Lifeline support for tourism sector
South Africa’s tourism sector has been grounded by the coronavirus, which has resulted in trips being cancelled or postponed.
All tourism attractions, places that offer holiday accommodation and restaurants have closed as part of the nationwide lockdown, which exempts only essential services businesses.
The measures taken to contain the spread of the virus are enforceable, says Minister of Tourism Mmamoloko Kubayi-Ngubane.
The national lockdown has seen the closure of the country’s borders and the revoking of visas for tourists. Only hotels, lodges and guesthouses that have international guests who were checked in before the lockdown may remain open and must ensure their guests stay where they are.
For the duration of the lockdown, South African National Parks (SANParks) has closed all of its tourist sites to visitors, confirms SANParks CEO Fundisile Mketeni.
He says guests from high-risk countries who had arrived in the country before 9 March and were checked into a SANParks facility have been instructed to stay put.
Tourists who have had to change dates of bookings will not be penalised or charged extra fees, according to Mketeni.
Kubayi-Ngubane says her department has made a R200 million fund available to assist small, micro and medium enterprises. The fund will assist tourism businesses that make less than R2.5 million a year. Tourism businesses that are based in rural areas and townships and are run by women or young people and people with disabilities will get preference, according to Kubayi-Ngubane.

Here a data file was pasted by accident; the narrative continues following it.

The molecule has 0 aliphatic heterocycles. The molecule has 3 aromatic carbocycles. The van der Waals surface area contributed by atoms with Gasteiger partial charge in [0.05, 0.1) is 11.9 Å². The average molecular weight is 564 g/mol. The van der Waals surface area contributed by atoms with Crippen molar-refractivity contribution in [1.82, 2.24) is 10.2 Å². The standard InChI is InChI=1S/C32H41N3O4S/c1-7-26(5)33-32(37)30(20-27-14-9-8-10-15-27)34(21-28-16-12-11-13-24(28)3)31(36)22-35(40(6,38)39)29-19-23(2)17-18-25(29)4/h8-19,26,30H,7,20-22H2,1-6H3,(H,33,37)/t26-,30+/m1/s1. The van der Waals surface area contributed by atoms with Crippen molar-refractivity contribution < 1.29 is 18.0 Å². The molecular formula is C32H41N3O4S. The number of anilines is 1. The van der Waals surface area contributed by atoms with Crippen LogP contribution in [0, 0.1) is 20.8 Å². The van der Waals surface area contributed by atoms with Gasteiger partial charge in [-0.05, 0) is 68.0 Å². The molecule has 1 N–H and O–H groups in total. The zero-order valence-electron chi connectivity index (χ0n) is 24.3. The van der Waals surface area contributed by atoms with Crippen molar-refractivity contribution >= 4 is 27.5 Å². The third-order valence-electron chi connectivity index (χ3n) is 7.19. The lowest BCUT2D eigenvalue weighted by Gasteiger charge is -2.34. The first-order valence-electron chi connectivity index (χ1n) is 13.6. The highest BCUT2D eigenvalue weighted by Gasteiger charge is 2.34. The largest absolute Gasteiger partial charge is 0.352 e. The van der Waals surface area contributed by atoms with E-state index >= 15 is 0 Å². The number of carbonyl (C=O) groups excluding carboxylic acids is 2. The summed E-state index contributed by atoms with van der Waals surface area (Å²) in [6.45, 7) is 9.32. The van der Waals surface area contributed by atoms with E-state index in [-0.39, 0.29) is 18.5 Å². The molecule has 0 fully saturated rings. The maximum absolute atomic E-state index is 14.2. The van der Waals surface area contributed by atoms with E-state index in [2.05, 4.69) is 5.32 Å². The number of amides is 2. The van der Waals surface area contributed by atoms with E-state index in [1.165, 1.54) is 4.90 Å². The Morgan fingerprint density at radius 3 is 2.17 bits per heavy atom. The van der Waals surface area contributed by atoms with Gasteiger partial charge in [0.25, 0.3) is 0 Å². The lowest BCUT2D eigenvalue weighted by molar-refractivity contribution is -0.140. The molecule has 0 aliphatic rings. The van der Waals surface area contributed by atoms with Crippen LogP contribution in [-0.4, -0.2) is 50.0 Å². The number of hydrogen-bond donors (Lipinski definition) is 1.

Other requirements for businesses to qualify for assistance:
- They must be formally registered with the Companies and Intellectual Property Commission.
- They must prove that the relief is required as a result of the impact of the coronavirus.
- The employment of a minimum number of employees for a period of three months must be guaranteed.
- Proof of compliance with the minimum wage must be provided.
- They should be an existing tourism-specific establishment.
- Applicants must submit financial statements of the business over a one-year period.
- They must indicate the intended use of the resources received from the fund.
In addition to these measures, a Tourism Services Call Centre, which gives information on relief measures, postponements of events and will act as a helpline for tourists, has been established.
-This article was originally published in the GCIS Vuk'uzenzele.